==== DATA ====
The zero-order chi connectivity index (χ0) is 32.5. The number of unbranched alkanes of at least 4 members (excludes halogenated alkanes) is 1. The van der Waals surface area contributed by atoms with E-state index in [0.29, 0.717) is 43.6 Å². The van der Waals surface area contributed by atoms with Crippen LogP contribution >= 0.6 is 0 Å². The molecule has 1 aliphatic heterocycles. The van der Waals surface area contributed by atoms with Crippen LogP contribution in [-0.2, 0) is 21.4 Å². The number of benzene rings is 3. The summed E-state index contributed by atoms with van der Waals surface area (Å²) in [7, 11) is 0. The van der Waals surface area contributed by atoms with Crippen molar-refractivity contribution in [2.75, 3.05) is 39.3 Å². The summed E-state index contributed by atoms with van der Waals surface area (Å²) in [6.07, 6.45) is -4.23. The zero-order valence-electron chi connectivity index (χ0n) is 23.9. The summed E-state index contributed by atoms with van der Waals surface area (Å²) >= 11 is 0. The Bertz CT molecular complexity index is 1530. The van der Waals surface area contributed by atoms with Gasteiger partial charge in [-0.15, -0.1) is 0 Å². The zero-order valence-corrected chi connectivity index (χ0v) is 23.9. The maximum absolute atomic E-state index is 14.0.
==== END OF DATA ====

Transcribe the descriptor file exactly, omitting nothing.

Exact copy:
The zero-order chi connectivity index (χ0) is 32.5. The number of unbranched alkanes of at least 4 members (excludes halogenated alkanes) is 1. The van der Waals surface area contributed by atoms with E-state index in [0.29, 0.717) is 43.6 Å². The van der Waals surface area contributed by atoms with Crippen LogP contribution >= 0.6 is 0 Å². The molecule has 1 aliphatic heterocycles. The van der Waals surface area contributed by atoms with Crippen LogP contribution in [-0.2, 0) is 21.4 Å². The number of benzene rings is 3. The summed E-state index contributed by atoms with van der Waals surface area (Å²) in [7, 11) is 0. The van der Waals surface area contributed by atoms with Crippen molar-refractivity contribution in [2.75, 3.05) is 39.3 Å². The summed E-state index contributed by atoms with van der Waals surface area (Å²) in [6.07, 6.45) is -4.23. The zero-order valence-electron chi connectivity index (χ0n) is 23.9. The summed E-state index contributed by atoms with van der Waals surface area (Å²) >= 11 is 0. The Bertz CT molecular complexity index is 1530. The van der Waals surface area contributed by atoms with Gasteiger partial charge in [-0.15, -0.1) is 0 Å². The zero-order valence-corrected chi connectivity index (χ0v) is 23.9. The maximum absolute atomic E-state index is 14.0.